All posts for the month November, 2017

We climbed this mountain in Petra for the views. We stayed for the friendliest cat ever.

Petra is stunning. A UNESCO World Heritage Site and Jordan’s most-visited site, it is on pretty much every list of things you have to see in the world. Mark was here 20 years ago but this was my first visit. A lot of places can seem over-rated once you get there but not Petra; it is stunning.

The quick history: Established in the late 4th century BC as capital of the Nabataeans – a nomadic Arabic people – it sat at the crossroads of various trade routes and thus flourished. The Nabataeans’ great talent was in controlling the water supply in this desert region, thus creating an artificial oasis. Through the use of dams, cisterns, and water conduits they managed the water that fell as flash floods and saved it for when it was needed. With the wealth created by trade (and selling water during droughts) the Nabataeans carved grand buildings and tombs into the sandstone rocks.

An early morning through the Siq en route to the ruins of Petra

Along with the entire region, Petra came under Roman rule some 2,000 years ago. Then, as trade routes migrated more to Syria’s Palmyra in the second and third centuries AD, the city began to fade. When a devastating earthquake hit in 363 the end of Petra as a major city was at hand. Eventually the city, though still known to local Arabs, was lost to Western thought for centuries until, in 1812 a Swiss explorer was shown the site by the locals. Today it is known as one of the great sites of the ancient world.

We hiked into Petra twice. We arrived in Wadi Musa – the modern town from which one enters Petra – in time for lunch, then walked down to the entrance. We weren’t going to go in as it was too late in the day, but we wanted to check it out for the next day. When we discovered that a one-day ticket was a little over $70 and a two-day ticket was under $80, we grabbed at the chance to go in and give it a quick look. We made it as far as the Treasury – the iconic site for Petra – but we ran out of time and had to turn back before seeing more of the ruins. The nice thing about being there so late was that most of the crowds were already gone.

As you exit the deep-cut Siq the first thing you see is the Treasury, this amazing building cut into the rock 2,000 years ago

The next day we got there early in the morning – before 7:00 AM – and had that walk up the Siq (“the shaft”, a narrow gorge formed from a split in the sandstone rocks) almost to ourselves. This was living! After taking more pictures of the Treasury we continued around and then up to the High Place of Sacrifice, a key religious site for the Nabataeans with grand views over the city and surrounding mountains. A lovely woman from Seattle who was already up there told us we had to climb to the Monastery as well and then relax at a little tea tent with the most amazing views of all.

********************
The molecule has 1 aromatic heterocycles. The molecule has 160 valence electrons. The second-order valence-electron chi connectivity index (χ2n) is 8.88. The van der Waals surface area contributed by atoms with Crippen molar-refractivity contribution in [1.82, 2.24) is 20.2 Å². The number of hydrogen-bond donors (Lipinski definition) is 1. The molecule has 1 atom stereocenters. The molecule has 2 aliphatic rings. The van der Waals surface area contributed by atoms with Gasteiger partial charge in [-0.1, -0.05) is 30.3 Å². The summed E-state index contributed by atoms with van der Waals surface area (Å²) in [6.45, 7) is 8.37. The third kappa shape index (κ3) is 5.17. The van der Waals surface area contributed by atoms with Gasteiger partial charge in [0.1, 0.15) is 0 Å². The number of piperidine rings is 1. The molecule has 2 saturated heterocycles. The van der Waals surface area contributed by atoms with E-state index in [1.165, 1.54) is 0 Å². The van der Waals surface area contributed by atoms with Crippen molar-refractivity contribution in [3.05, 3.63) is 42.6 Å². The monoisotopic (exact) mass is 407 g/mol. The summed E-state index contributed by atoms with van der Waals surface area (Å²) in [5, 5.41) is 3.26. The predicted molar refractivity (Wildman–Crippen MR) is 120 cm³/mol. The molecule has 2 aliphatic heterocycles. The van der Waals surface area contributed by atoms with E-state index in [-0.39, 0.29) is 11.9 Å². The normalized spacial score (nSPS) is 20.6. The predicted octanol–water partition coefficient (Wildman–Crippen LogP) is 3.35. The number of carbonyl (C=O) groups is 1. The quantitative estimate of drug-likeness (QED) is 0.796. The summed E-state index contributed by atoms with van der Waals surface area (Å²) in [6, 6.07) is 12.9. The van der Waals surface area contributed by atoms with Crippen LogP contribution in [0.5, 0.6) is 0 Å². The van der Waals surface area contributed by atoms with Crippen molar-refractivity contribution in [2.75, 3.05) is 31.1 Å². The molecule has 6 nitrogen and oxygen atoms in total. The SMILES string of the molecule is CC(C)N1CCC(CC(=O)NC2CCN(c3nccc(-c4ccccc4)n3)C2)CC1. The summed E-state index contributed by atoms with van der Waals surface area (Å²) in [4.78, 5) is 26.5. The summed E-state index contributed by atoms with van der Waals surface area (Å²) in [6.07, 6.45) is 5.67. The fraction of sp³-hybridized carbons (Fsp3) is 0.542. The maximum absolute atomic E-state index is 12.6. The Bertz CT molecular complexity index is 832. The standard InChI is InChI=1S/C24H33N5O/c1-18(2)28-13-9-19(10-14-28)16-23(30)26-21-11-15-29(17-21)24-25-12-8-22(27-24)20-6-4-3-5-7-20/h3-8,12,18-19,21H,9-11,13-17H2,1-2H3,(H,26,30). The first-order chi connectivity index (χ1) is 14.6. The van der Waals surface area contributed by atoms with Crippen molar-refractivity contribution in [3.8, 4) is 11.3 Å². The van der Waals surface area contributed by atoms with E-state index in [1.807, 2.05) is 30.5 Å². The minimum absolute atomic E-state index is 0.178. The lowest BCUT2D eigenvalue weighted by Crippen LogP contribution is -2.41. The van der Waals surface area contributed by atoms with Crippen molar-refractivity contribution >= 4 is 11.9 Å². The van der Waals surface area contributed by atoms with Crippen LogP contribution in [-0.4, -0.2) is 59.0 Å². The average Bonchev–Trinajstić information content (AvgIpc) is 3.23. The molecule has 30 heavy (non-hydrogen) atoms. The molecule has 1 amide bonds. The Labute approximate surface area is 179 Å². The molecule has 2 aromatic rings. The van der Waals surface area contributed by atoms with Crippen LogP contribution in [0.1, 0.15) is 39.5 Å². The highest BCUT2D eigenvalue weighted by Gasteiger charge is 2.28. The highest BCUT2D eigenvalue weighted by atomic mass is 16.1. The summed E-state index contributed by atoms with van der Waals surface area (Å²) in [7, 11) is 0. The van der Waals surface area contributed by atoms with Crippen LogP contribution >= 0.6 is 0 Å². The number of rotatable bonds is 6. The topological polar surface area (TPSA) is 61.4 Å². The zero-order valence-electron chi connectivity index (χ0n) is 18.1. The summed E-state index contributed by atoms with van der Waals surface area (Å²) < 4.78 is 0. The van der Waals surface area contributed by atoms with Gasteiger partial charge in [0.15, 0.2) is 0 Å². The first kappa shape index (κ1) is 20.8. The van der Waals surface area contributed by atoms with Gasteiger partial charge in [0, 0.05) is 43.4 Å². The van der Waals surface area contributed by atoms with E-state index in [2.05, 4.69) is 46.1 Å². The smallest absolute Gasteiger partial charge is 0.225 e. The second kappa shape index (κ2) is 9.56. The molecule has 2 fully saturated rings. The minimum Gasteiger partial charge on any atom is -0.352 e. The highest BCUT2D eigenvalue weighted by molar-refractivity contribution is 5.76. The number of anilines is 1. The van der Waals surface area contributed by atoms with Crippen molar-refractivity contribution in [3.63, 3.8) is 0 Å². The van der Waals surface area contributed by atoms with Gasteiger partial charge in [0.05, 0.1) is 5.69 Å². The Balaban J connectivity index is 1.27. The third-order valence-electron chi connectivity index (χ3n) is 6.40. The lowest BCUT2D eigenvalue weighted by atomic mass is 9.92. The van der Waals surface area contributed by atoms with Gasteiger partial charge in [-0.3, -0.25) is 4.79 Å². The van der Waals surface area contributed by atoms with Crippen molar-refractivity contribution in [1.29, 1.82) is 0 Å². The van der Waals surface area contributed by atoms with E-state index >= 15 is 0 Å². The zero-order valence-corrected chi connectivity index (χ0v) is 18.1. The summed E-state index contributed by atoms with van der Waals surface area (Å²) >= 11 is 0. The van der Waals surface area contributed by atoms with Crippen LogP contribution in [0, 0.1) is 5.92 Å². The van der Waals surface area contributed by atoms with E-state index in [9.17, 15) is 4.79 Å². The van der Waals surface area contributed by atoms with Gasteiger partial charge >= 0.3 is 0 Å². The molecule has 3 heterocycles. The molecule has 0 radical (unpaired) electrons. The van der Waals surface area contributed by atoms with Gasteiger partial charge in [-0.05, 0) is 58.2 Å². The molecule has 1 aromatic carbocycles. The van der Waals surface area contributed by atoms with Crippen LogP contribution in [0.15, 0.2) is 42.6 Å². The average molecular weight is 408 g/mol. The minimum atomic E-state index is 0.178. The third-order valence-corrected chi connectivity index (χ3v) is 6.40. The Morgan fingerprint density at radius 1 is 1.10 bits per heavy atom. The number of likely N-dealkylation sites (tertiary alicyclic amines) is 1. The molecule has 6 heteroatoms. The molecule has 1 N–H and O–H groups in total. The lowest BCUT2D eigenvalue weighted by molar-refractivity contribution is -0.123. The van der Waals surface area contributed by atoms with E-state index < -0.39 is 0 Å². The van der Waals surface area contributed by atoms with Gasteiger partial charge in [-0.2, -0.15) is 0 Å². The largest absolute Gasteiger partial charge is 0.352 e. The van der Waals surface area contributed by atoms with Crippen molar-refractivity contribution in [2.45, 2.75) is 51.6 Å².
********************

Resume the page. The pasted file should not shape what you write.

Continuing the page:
Here we are atop the Place of High Sacrifice. From here it was back down then way back up.

So down we went, out and around through the rest of Petra, and then up, up, and up to the Monastery, some 800 steps if the travel guides are to be believed. We were blown away when we got there, this massive 500-square-foot facade carved into the rock. While it’s called the Monastery in fact it’s more properly a temple, probably to one of the Nabataean kings who was posthumously deified.

After some 800 steps you reach the Monastery – totally worth the climb

Recalling the advise of our Seattle acquaintance, I continued up to find these view points she told us of and sure enough saw one that had named itself Best View. While Mark rested with a comfy couch and some tea in front of the Monastery I continued up to that last spot.

The Best View viewing area was well named

The view was in fact stunning, across more mountains and down 1,000 feet to the Wadi Araba, the huge flat, dry area that forms the border between Israel and Jordan. The Best View’s proprietor had set up a great little area with cushions and pillows and shade right on the very edge of the cliff. Before I could even settle in, though, this cute little cat, not yet full grown, had run over and plopped herself on my lap. And there she stayed until I laid down on the cushions and she laid down on my chest. A great hike, spectacular views, and the friendliest kitty in the whole world sitting on me purring.

I texted Mark that he had to come and, when he saw the picture of me and the cat, he did. Then it got really bizarre. As he sat down with his tea that cat jumped off my lap and climbed onto his shoulders. Where she stayed. For the longest time, just chilling and purring. Leaving those views and that cat were hard but eventually we had to be going.

Mark’s selfie with me and the very comfortable kitty

So Petra was great. There was a weird thing though about Wadi Musa, the modern town on the edge of Petra. This is a major tourist destination, famous throughout the world. We expected to find interesting restaurants and good food but were sorely disappointed. It’s hard to remember the last time we were somewhere with just resolutely below average food choices. And to just rub it in, most restaurants here don’t serve alcohol. Thank god we only planned a two-night stop.

Next stop Aqaba!

As we were leaving Petra heading to Aqaba we stopped at a viewpoint where you can see the narrow Siq leading into Petra

This kind of stuff was all around us

The colors and shapes were almost hallucinogenic